Then paddlers can chime in on what boat they have, and if they would get the same if they were to buy another boat.

you can get some idea from them, and then take a look at the boats on the mfg’s web sites.

If it is impossible to try before you buy, this could be the way to go

jack L

It won’t be long. At first, it’s 80%
boat and 20% paddler but in no time at all it will be 80% paddler and 20% boat.

not enough demo yaks
My husband and I ran into the same problem when we were in the market for our first yaks.

If your area has any kind of a “true outfitter” (not retail store) pick their brains on suggestions. The true outfitter will have no problems getting their yaks down to sit in or even work with an supplier to get int a demo for you to paddle.

I’m 5’6" and weight 135 lbs. My 10’ rec kayak has a 28" beam and it just feels really wide. I’m looking for something that will handle big wind and 3’ swells if I happen to get caught out in it unexpectedly. I was leaning towards a light touring kayak but I’m still undecided.

test paddle, test paddle
I test paddled many kayaks. My wife took a class. The equipment was supplied by the outfitter for the class. I also went on trips sponsored by a local outfitter, small fee. No big deal, we would meet at the paddle put in, paddle 3 or 4 hours, the kayak rental was easy and painless, the knowledge gained priceless. Check meet up, or Google for local paddle clubs, friendly people and ussually will have useful life experience to help out and sometimes will lend or let you test their kayaks out. Good luck, John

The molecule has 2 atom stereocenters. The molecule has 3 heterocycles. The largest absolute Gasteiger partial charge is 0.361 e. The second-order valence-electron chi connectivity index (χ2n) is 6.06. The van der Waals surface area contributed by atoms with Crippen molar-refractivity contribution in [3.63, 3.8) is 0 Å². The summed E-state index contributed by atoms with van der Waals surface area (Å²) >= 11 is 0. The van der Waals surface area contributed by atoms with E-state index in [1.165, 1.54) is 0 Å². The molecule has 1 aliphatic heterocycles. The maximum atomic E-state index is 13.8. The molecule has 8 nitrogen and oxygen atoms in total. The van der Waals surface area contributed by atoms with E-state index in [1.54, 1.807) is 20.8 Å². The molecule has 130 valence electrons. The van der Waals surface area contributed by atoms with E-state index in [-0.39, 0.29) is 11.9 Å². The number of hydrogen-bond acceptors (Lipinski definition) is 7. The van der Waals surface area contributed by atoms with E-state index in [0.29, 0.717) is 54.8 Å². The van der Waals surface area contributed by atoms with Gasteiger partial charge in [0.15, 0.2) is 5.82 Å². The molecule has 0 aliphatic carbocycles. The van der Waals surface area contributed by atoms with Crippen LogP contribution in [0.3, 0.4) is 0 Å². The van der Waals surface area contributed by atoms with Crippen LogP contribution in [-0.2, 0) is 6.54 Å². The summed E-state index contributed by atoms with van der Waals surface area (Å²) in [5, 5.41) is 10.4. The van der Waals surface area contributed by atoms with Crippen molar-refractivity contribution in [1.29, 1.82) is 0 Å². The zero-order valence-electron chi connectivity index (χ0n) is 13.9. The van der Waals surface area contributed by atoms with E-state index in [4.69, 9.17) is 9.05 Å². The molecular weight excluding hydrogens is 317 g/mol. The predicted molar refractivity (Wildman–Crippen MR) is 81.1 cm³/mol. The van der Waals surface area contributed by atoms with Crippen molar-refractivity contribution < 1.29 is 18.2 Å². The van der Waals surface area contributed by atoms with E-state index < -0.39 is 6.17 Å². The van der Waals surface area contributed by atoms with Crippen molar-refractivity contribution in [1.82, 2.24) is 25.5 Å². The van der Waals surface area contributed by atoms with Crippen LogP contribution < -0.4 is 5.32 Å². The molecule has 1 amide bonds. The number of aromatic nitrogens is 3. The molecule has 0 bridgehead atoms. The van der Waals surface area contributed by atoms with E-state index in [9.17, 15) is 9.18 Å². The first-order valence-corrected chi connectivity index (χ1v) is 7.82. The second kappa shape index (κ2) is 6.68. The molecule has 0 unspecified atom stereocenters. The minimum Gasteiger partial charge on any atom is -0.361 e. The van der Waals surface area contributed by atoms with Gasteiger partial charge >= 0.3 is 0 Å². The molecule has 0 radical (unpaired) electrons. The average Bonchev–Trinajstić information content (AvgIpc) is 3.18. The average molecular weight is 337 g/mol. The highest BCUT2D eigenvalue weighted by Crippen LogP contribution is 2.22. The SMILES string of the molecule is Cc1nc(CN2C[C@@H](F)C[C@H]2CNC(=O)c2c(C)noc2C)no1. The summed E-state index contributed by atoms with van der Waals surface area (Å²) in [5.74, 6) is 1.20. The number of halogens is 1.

Check out the QCC -400s at
15’3" and 24’ wide, or the QCC-10x at 15’3" and 21" wide.

You can get the stats on line.

They are expensive, but worth every penny.

They have a life time guarantee, and you have thirty days to send it back if you are not happy with the way it handles, and they pay the shipping.

It would be quite a transition from your 28" wide yak so I would advise trying out any old narrower boat near you to get the feel of the narrower one.

Jack L

Attend a symposium - if possible
To answer the initial question, I am a 5’3" female, “about” 135 pounds and have an Impex Montauk. I added some padding for a little tighter fit in the hips but, in general, a good boat. It was during a test paddle in 2-3 foot waves (mostly 2) when I decided this was the boat for me. My suggestion in the process would be to attend a kayak symposium, even if you have to do some travel and make it a vacation trip. Not only will you be likely to have the opportunity to test paddle several boats, you can pick the brains of other participants about their boats and you can get some instruction that will ease the transition from 10 foot rec boat (I started with a Perception Swifty) and 16 foot touring/sea kayak.

Completely Unprofessional Opinion
When I went to one of Turner & Cheri’s rolling classes (very cool, go to one if you can, they squeezed me into a skinny boat then packed me in so tight that the boat felt like an appendage. It made a big difference.

Good Luck…Lou